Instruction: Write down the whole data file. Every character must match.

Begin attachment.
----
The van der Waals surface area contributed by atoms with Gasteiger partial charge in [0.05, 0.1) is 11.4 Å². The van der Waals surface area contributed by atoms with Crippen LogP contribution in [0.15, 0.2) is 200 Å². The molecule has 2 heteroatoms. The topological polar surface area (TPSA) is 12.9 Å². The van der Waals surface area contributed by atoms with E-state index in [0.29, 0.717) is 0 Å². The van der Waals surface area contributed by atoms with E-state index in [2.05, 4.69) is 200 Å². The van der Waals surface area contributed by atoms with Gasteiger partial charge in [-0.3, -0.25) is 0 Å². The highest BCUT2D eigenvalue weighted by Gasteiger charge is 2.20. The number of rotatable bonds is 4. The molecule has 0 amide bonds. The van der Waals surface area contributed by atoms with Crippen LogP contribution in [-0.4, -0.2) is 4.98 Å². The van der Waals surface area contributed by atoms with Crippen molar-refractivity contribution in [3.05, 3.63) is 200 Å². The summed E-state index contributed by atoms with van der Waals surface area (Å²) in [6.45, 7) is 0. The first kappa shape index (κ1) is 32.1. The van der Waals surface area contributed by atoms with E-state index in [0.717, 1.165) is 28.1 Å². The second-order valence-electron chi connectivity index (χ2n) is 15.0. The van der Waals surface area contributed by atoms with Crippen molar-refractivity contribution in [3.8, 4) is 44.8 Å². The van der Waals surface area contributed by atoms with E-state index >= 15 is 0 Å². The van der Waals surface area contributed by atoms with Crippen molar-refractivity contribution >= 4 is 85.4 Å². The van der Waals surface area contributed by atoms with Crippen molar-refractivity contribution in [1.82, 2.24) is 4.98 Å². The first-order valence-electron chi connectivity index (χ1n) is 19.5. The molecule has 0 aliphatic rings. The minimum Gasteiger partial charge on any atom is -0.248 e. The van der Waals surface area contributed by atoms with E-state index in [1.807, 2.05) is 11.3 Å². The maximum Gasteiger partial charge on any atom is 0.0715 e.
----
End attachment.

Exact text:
The van der Waals surface area contributed by atoms with Gasteiger partial charge in [0.05, 0.1) is 11.4 Å². The van der Waals surface area contributed by atoms with Crippen LogP contribution in [0.15, 0.2) is 200 Å². The molecule has 2 heteroatoms. The topological polar surface area (TPSA) is 12.9 Å². The van der Waals surface area contributed by atoms with E-state index in [0.29, 0.717) is 0 Å². The van der Waals surface area contributed by atoms with E-state index in [2.05, 4.69) is 200 Å². The van der Waals surface area contributed by atoms with Gasteiger partial charge in [-0.3, -0.25) is 0 Å². The highest BCUT2D eigenvalue weighted by Gasteiger charge is 2.20. The number of rotatable bonds is 4. The molecule has 0 amide bonds. The van der Waals surface area contributed by atoms with Crippen LogP contribution in [-0.4, -0.2) is 4.98 Å². The van der Waals surface area contributed by atoms with Crippen molar-refractivity contribution in [3.05, 3.63) is 200 Å². The summed E-state index contributed by atoms with van der Waals surface area (Å²) in [6.45, 7) is 0. The first kappa shape index (κ1) is 32.1. The van der Waals surface area contributed by atoms with E-state index in [0.717, 1.165) is 28.1 Å². The second-order valence-electron chi connectivity index (χ2n) is 15.0. The van der Waals surface area contributed by atoms with Crippen molar-refractivity contribution in [3.8, 4) is 44.8 Å². The van der Waals surface area contributed by atoms with E-state index >= 15 is 0 Å². The van der Waals surface area contributed by atoms with Crippen molar-refractivity contribution >= 4 is 85.4 Å². The van der Waals surface area contributed by atoms with Crippen molar-refractivity contribution in [1.82, 2.24) is 4.98 Å². The first-order valence-electron chi connectivity index (χ1n) is 19.5. The molecule has 0 aliphatic rings. The minimum Gasteiger partial charge on any atom is -0.248 e. The van der Waals surface area contributed by atoms with E-state index in [1.807, 2.05) is 11.3 Å². The maximum Gasteiger partial charge on any atom is 0.0715 e.